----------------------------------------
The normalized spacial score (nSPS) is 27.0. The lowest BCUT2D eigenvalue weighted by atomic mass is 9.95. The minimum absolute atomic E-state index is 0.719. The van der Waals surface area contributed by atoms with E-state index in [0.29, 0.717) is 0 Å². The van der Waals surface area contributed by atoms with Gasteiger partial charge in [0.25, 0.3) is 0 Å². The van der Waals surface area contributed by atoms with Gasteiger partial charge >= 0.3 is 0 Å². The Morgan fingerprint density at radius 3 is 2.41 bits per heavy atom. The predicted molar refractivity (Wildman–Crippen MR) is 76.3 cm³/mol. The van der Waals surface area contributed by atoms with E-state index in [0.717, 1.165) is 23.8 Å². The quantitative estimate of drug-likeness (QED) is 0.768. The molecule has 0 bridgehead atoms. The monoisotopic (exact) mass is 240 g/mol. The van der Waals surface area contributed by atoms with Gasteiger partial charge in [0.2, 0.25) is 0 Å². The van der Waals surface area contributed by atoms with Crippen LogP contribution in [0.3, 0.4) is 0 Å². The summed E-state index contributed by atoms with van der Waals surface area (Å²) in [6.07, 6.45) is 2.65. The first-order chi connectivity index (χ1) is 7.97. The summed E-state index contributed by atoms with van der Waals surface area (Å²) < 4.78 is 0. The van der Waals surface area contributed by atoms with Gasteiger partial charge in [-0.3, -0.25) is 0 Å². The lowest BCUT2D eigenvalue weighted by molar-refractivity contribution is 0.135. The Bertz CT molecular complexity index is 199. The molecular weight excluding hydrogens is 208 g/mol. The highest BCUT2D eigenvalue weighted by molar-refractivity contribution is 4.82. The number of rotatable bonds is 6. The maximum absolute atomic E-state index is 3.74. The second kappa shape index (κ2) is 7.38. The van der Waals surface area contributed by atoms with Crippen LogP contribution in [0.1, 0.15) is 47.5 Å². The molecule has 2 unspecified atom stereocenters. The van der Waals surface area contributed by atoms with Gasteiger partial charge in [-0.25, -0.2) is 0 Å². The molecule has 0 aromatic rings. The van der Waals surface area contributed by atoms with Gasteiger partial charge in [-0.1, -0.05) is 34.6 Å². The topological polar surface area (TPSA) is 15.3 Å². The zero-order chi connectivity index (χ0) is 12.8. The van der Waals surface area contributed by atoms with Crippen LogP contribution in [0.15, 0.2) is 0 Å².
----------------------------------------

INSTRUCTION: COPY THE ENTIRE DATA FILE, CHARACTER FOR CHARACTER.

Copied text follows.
The normalized spacial score (nSPS) is 27.0. The lowest BCUT2D eigenvalue weighted by atomic mass is 9.95. The minimum absolute atomic E-state index is 0.719. The van der Waals surface area contributed by atoms with E-state index in [0.29, 0.717) is 0 Å². The van der Waals surface area contributed by atoms with Gasteiger partial charge in [0.25, 0.3) is 0 Å². The van der Waals surface area contributed by atoms with Gasteiger partial charge >= 0.3 is 0 Å². The Morgan fingerprint density at radius 3 is 2.41 bits per heavy atom. The predicted molar refractivity (Wildman–Crippen MR) is 76.3 cm³/mol. The van der Waals surface area contributed by atoms with E-state index in [0.717, 1.165) is 23.8 Å². The quantitative estimate of drug-likeness (QED) is 0.768. The molecule has 0 bridgehead atoms. The monoisotopic (exact) mass is 240 g/mol. The van der Waals surface area contributed by atoms with Gasteiger partial charge in [0.2, 0.25) is 0 Å². The van der Waals surface area contributed by atoms with Crippen LogP contribution in [0.3, 0.4) is 0 Å². The summed E-state index contributed by atoms with van der Waals surface area (Å²) in [6.07, 6.45) is 2.65. The first-order chi connectivity index (χ1) is 7.97. The summed E-state index contributed by atoms with van der Waals surface area (Å²) < 4.78 is 0. The van der Waals surface area contributed by atoms with Gasteiger partial charge in [-0.3, -0.25) is 0 Å². The lowest BCUT2D eigenvalue weighted by molar-refractivity contribution is 0.135. The Bertz CT molecular complexity index is 199. The molecular weight excluding hydrogens is 208 g/mol. The highest BCUT2D eigenvalue weighted by molar-refractivity contribution is 4.82. The number of rotatable bonds is 6. The maximum absolute atomic E-state index is 3.74. The second kappa shape index (κ2) is 7.38. The van der Waals surface area contributed by atoms with Crippen LogP contribution in [0.1, 0.15) is 47.5 Å². The molecule has 2 unspecified atom stereocenters. The van der Waals surface area contributed by atoms with Gasteiger partial charge in [-0.25, -0.2) is 0 Å². The molecule has 0 aromatic rings. The van der Waals surface area contributed by atoms with Gasteiger partial charge in [-0.1, -0.05) is 34.6 Å². The topological polar surface area (TPSA) is 15.3 Å². The zero-order chi connectivity index (χ0) is 12.8. The van der Waals surface area contributed by atoms with Crippen LogP contribution in [0.15, 0.2) is 0 Å².